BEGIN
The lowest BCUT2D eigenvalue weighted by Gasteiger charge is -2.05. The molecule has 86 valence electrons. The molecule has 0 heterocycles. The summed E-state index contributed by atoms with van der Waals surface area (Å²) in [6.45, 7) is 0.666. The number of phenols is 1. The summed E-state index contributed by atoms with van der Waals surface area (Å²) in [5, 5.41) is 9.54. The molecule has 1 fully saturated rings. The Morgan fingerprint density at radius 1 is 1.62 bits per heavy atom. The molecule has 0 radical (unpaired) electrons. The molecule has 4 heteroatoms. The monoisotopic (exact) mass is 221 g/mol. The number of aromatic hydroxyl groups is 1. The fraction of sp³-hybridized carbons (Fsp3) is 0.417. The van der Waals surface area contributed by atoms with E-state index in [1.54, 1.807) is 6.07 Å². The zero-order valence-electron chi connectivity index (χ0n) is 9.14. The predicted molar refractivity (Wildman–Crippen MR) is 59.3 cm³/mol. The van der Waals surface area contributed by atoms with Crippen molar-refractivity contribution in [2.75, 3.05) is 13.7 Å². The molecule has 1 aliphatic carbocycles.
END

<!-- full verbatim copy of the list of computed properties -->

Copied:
The lowest BCUT2D eigenvalue weighted by Gasteiger charge is -2.05. The molecule has 86 valence electrons. The molecule has 0 heterocycles. The summed E-state index contributed by atoms with van der Waals surface area (Å²) in [6.45, 7) is 0.666. The number of phenols is 1. The summed E-state index contributed by atoms with van der Waals surface area (Å²) in [5, 5.41) is 9.54. The molecule has 1 fully saturated rings. The Morgan fingerprint density at radius 1 is 1.62 bits per heavy atom. The molecule has 0 radical (unpaired) electrons. The molecule has 4 heteroatoms. The monoisotopic (exact) mass is 221 g/mol. The number of aromatic hydroxyl groups is 1. The fraction of sp³-hybridized carbons (Fsp3) is 0.417. The van der Waals surface area contributed by atoms with E-state index in [1.54, 1.807) is 6.07 Å². The zero-order valence-electron chi connectivity index (χ0n) is 9.14. The predicted molar refractivity (Wildman–Crippen MR) is 59.3 cm³/mol. The van der Waals surface area contributed by atoms with Crippen molar-refractivity contribution in [2.75, 3.05) is 13.7 Å². The molecule has 1 aliphatic carbocycles.